• Statements: if-else and while can be written recursively

    • Art of programming

  • Why recursive algorithms ?

    • Powerful, express an complex process very clearly


Recursive implementation of binary search

Recursive Implementation of Binary Search

int binsearch(int list[], int searchnum, int left, int right)

{// search list[0]<= list[1]<=...<=list[n-1] for searchnum

int middle;

while (left<= right){

middle= (left+ right)/2;

switch(compare(list[middle], searchnum)){

case -1: left= middle+ 1;

break;

case 0: return middle;

case 1: right= middle- 1; break;

} }

return -1;}

int compare(int x, int y)

{

if (x< y) return -1;

else if (x== y) return 0;

else return 1;

}


Recursive implementation of binary search1

int binsearch(int list[], int searchnum, int left, int right)

{// search list[0]<= list[1]<=...<=list[n-1] for searchnum

int middle;

while (left<= right){

middle= (left+ right)/2;

switch(compare(list[middle], searchnum)){

case -1:return binsearch(list, searchnum, middle+1, right);

case 0: return middle;

case 1: return binsearch(list, searchnum, left, middle- 1);

}

}

return -1;

}

Recursive Implementation of Binary Search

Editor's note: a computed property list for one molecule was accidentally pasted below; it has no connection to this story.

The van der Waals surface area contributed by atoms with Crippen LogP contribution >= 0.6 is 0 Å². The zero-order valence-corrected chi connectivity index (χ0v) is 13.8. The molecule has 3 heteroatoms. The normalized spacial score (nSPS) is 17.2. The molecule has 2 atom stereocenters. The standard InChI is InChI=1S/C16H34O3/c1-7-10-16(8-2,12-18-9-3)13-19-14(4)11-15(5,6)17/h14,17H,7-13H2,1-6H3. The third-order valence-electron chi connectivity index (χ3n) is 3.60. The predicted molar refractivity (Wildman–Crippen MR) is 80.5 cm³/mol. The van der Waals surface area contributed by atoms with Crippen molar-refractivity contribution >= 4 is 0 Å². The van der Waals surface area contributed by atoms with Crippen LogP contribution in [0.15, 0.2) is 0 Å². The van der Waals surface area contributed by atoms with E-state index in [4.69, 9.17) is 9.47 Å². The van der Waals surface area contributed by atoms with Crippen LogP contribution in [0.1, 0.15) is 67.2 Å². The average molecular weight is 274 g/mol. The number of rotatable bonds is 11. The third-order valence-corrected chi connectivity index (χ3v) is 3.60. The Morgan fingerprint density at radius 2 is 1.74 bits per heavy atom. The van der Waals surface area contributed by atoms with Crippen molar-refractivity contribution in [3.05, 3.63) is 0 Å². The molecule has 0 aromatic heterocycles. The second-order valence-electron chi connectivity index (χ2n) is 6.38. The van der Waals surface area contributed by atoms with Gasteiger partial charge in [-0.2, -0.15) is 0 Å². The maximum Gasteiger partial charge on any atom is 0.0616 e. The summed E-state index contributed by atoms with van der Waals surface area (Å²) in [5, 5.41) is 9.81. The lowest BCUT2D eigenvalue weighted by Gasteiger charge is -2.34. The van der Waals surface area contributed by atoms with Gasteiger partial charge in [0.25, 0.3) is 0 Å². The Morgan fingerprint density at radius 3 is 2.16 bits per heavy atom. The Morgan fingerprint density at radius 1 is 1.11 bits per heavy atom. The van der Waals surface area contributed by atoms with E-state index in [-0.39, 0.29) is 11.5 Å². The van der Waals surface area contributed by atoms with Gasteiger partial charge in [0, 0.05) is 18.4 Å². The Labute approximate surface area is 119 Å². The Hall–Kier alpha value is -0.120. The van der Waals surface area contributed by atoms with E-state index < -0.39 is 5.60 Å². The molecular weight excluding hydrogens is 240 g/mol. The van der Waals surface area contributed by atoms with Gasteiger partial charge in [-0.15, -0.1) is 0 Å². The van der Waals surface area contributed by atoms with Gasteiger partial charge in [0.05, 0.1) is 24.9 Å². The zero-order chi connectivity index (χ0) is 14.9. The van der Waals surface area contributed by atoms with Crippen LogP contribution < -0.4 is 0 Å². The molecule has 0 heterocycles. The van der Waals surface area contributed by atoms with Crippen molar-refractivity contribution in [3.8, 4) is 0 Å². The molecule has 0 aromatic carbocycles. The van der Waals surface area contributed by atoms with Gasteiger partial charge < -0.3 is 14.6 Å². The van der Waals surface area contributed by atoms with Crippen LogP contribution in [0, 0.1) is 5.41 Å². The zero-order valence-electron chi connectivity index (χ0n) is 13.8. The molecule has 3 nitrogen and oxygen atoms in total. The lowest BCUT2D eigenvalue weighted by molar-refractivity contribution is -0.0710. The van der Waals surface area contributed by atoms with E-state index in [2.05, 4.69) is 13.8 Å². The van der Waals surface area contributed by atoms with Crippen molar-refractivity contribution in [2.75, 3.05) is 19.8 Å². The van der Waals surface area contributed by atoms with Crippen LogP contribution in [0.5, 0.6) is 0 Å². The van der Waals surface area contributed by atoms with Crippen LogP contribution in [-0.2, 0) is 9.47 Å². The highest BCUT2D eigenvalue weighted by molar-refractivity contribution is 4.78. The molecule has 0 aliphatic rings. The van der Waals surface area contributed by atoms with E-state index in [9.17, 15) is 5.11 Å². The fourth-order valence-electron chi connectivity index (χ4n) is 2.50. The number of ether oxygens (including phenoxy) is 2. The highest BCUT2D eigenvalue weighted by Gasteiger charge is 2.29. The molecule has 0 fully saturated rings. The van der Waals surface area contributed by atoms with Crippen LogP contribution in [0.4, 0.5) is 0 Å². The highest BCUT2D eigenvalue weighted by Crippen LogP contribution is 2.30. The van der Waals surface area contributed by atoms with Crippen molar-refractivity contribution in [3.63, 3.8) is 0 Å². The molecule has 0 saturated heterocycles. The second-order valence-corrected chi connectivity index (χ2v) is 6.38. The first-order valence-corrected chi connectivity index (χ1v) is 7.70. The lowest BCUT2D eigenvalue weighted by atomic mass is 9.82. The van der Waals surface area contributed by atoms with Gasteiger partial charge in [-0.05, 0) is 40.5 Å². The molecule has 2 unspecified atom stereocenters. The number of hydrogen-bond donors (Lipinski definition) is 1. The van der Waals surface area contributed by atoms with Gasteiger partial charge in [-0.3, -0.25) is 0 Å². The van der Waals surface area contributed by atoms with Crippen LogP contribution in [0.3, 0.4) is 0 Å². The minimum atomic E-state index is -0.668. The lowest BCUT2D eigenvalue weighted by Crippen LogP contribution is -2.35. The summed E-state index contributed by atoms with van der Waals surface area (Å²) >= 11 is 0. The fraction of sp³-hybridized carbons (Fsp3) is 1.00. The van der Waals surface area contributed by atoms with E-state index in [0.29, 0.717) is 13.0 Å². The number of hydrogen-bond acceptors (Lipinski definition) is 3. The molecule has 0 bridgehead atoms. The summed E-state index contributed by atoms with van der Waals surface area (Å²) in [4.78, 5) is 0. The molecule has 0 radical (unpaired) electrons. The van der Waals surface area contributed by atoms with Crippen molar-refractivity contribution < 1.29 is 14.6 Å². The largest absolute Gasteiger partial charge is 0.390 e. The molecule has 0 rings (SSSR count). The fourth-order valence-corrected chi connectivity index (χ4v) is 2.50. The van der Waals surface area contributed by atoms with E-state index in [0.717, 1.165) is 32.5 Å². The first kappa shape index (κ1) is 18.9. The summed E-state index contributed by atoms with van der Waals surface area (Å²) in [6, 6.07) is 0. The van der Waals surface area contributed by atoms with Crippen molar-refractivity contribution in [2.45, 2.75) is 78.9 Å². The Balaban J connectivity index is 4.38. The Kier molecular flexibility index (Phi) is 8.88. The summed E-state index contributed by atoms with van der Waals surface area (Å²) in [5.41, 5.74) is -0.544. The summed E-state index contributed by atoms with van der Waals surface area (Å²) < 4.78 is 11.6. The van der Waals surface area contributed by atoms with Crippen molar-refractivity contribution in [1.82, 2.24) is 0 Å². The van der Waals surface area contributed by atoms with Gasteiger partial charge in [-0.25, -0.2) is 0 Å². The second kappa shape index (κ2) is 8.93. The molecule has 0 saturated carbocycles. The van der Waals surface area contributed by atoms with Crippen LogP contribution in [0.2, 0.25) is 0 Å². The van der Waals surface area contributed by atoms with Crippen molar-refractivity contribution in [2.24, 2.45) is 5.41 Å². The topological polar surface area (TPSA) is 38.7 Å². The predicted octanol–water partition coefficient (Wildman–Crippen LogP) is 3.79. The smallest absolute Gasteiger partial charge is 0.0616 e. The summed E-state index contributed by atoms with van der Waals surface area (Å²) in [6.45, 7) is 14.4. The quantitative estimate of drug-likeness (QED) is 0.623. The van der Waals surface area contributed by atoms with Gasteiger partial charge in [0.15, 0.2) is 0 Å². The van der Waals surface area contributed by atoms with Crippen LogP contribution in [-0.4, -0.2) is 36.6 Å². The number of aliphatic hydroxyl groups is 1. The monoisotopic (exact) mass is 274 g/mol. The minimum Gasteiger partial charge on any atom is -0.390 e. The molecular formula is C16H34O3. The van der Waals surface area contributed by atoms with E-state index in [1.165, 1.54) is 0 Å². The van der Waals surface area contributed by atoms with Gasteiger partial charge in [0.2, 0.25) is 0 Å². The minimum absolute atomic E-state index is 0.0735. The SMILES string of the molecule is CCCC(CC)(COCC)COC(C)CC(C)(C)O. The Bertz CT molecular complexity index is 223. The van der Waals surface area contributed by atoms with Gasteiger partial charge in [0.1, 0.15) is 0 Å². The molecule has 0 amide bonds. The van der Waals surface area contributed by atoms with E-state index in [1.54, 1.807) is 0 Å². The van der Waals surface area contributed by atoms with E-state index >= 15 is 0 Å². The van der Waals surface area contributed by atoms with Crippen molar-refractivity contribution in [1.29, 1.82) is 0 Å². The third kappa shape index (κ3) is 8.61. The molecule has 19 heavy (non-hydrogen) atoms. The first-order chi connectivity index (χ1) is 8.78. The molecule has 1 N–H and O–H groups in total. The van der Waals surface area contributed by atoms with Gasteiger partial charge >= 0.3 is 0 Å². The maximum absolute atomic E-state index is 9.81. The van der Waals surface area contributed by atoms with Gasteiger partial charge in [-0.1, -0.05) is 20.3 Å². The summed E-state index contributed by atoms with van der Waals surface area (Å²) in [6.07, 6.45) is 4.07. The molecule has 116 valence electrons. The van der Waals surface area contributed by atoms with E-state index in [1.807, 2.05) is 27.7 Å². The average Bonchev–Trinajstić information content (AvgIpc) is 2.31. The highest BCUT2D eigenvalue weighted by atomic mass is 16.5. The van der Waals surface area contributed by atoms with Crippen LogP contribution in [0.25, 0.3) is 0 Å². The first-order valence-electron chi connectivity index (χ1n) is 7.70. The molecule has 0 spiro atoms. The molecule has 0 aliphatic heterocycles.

Chapter 1 basic concepts2

Chapter 1 Basic Concepts

  • Overview: System Life Cycle

  • Algorithm Specification

  • Data Abstraction

  • Performance Analysis

  • Performance Measurement


Data abstraction

Data Abstraction

  • Types of data

    • All programming language provide at least minimal set of predefined data type, plus user defined types

  • Data types of C

    • Char, int, float, and double

      • may be modified by short, long, and unsigned

    • Array, struct, and pointer


Data type

Data Type

  • Definition

    • A data type is a collection of objects and a set of operations that act on those objects

  • Example of "int"

    • Objects: 0, +1, -1, ..., Int_Max, Int_Min

    • Operations: arithmetic(+, -, *, /, and %), testing(equality/inequality), assigns, functions

  • Define operations

    • Its name, possible arguments and results must be specified

  • The design strategy for representation of objects

    • Transparent to the user


Abstract data type

Abstract Data Type

  • Definition

    • An abstract data type(ADT) is a data type that is organized in such a way that the specification of the objects and the specification of the operations on the objects is separated from the representation of the objects and the implementation of the operation.#